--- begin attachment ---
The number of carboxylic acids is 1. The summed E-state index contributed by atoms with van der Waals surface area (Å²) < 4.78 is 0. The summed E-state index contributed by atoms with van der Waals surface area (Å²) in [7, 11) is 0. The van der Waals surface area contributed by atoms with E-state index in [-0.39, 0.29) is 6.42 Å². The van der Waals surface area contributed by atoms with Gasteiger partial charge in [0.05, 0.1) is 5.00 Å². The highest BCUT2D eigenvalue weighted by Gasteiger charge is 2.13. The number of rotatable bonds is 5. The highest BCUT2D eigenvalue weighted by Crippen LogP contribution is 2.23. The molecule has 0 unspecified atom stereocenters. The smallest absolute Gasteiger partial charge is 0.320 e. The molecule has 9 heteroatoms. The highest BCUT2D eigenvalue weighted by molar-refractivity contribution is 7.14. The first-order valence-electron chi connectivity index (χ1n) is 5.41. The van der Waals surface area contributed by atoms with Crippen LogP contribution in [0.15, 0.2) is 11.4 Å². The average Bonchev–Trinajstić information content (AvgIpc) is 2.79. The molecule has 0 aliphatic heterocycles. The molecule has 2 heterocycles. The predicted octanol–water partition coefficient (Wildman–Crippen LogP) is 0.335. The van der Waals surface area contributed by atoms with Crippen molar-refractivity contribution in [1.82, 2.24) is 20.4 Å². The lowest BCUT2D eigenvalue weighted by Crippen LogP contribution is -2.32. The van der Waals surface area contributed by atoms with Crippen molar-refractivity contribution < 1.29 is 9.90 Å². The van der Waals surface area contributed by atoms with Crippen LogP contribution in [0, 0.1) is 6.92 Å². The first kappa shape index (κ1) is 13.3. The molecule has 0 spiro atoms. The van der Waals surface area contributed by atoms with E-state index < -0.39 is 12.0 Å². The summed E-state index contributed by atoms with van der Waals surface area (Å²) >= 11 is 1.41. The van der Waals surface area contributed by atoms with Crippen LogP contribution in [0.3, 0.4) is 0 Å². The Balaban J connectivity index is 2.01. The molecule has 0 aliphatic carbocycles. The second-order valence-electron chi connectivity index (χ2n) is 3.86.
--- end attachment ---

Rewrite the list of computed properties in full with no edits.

The number of carboxylic acids is 1. The summed E-state index contributed by atoms with van der Waals surface area (Å²) < 4.78 is 0. The summed E-state index contributed by atoms with van der Waals surface area (Å²) in [7, 11) is 0. The van der Waals surface area contributed by atoms with E-state index in [-0.39, 0.29) is 6.42 Å². The van der Waals surface area contributed by atoms with Gasteiger partial charge in [0.05, 0.1) is 5.00 Å². The highest BCUT2D eigenvalue weighted by Gasteiger charge is 2.13. The number of rotatable bonds is 5. The highest BCUT2D eigenvalue weighted by Crippen LogP contribution is 2.23. The molecule has 0 unspecified atom stereocenters. The smallest absolute Gasteiger partial charge is 0.320 e. The molecule has 9 heteroatoms. The highest BCUT2D eigenvalue weighted by molar-refractivity contribution is 7.14. The first-order valence-electron chi connectivity index (χ1n) is 5.41. The van der Waals surface area contributed by atoms with Crippen LogP contribution in [0.15, 0.2) is 11.4 Å². The average Bonchev–Trinajstić information content (AvgIpc) is 2.79. The molecule has 0 aliphatic heterocycles. The molecule has 2 heterocycles. The predicted octanol–water partition coefficient (Wildman–Crippen LogP) is 0.335. The van der Waals surface area contributed by atoms with Crippen molar-refractivity contribution in [1.82, 2.24) is 20.4 Å². The lowest BCUT2D eigenvalue weighted by Crippen LogP contribution is -2.32. The van der Waals surface area contributed by atoms with Crippen molar-refractivity contribution < 1.29 is 9.90 Å². The van der Waals surface area contributed by atoms with Crippen LogP contribution in [0, 0.1) is 6.92 Å². The first kappa shape index (κ1) is 13.3. The molecule has 0 spiro atoms. The van der Waals surface area contributed by atoms with E-state index < -0.39 is 12.0 Å². The summed E-state index contributed by atoms with van der Waals surface area (Å²) >= 11 is 1.41. The van der Waals surface area contributed by atoms with Crippen LogP contribution in [0.3, 0.4) is 0 Å². The Balaban J connectivity index is 2.01. The molecule has 0 aliphatic carbocycles. The second-order valence-electron chi connectivity index (χ2n) is 3.86.